Tokyo stocks rose for the first time in four trading sessions on Tuesday after a three-day weekend, reflecting overnight gains on Wall Street.
The 225-issue Nikkei average shot up 420.30 points, or 1.88 percent, to end at 22,750.24. On Friday, the key market gauge shed 88.21 points.
The Tokyo market was closed on Monday for a national holiday.
The Topix finished up 39.22 points, or 2.54 percent, at 1,585.96, following a 3.14-point fall the previous trading day.
Welcoming a seven-day winning streak through Monday for the Dow Jones industrial average, Tokyo investors rushed to buy back stocks from the outset of Tuesday’s trading, brokers said.
Investor sentiment improved after U.S. President Donald Trump signed executive orders on novel coronavirus relief measures on Saturday.
The key Tokyo market indexes continued to fluctuate far above Friday’s closing levels in the afternoon, supported by robust Asian stock markets.
“Market players were reassured (by the executive orders) as they perceived that (the virus measures would help) prevent a major slump in the U.S. economy,” said Masahiro Ichikawa, senior strategist at Sumitomo Mitsui DS Asset Management Co.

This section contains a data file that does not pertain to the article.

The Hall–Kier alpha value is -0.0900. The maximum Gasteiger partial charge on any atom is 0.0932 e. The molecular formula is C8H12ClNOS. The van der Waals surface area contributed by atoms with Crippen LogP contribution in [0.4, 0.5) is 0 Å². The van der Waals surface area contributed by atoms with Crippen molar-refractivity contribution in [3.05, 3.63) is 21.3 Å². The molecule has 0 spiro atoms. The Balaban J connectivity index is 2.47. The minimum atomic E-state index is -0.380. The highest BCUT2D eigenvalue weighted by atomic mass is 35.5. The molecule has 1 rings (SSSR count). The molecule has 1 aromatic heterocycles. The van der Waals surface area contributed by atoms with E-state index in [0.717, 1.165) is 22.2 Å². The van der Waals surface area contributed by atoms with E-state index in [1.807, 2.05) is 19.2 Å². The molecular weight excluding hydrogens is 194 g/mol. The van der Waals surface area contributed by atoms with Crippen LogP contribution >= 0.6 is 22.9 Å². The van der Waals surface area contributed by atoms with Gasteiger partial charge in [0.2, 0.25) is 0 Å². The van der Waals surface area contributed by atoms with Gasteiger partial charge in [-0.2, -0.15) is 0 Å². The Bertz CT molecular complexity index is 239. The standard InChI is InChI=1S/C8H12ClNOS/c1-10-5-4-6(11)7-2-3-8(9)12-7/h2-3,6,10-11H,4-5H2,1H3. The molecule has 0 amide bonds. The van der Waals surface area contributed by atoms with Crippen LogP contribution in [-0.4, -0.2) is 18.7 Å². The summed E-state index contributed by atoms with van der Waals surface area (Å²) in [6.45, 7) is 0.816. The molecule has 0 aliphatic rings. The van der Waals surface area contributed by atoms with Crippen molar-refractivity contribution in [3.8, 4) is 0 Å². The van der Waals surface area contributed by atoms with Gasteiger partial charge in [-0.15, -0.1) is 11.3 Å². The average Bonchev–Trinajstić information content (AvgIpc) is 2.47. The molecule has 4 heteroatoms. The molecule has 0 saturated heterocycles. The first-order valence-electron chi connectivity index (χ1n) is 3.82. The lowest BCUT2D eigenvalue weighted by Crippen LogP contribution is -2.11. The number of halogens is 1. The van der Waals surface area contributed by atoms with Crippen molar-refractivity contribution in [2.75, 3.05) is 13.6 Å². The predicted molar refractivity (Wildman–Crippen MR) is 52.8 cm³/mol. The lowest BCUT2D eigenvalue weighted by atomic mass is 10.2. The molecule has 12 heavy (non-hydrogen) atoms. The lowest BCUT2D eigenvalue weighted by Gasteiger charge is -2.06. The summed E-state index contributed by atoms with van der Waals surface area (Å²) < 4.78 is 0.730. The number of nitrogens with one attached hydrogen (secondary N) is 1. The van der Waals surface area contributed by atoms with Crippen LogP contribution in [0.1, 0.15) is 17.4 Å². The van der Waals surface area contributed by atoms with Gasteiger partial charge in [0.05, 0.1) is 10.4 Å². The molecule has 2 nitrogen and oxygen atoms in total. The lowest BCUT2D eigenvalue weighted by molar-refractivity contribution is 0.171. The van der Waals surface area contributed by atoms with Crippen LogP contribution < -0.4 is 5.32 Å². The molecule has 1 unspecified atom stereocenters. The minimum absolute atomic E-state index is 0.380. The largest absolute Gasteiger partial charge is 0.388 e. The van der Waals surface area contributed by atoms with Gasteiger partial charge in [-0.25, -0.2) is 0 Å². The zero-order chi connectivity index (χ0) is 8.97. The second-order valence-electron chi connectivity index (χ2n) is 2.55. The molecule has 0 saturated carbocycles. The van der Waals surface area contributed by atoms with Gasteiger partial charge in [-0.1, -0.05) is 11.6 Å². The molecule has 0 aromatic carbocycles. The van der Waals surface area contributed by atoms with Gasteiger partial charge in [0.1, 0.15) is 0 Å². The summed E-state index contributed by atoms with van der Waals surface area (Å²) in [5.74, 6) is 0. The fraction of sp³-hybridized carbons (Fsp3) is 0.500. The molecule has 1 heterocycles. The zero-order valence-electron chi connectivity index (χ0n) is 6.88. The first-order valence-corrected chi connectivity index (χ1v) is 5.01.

Brokers noted that the Tokyo market was also supported by a rise in Hong Kong stocks, despite the arrest of the founder of a pro-democracy newspaper and other figures on Monday.
An official at a bank-affiliated securities company said that “concerns that selling pressure will mount (on the Hong Kong market) receded” after the market started off higher.
Rising issues far outnumbered falling ones 1,810 to 330 in the first section of the Tokyo Stock Exchange, while 33 issues were unchanged. Volume increased to 1.627 billion shares from Friday’s 1.189 billion shares.
Oil names, including Cosmo Energy and Idemitsu, attracted active buying, reflecting higher crude oil prices.
Eisai surged 13.74 percent, after the drugmaker said it has submitted to the U.S. Food and Drug Administration an application for approval for a drug for Alzheimer’s disease.
Among other major winners were silicon wafer producer Shin-Etsu Chemical and job information service provider Recruit Holdings.
On the other hand, Mitsui O.S.K. Lines fell 0.99 percent, in response to a fuel oil spill off the Indian Ocean island country of Mauritius from a cargo carrier chartered by the shipping company.
Game maker Bandai Namco and information security firm Trend Micro also lost ground.
In index futures trading on the Osaka Exchange, the key September contract on the Nikkei average climbed 380 points to end at 22,720.
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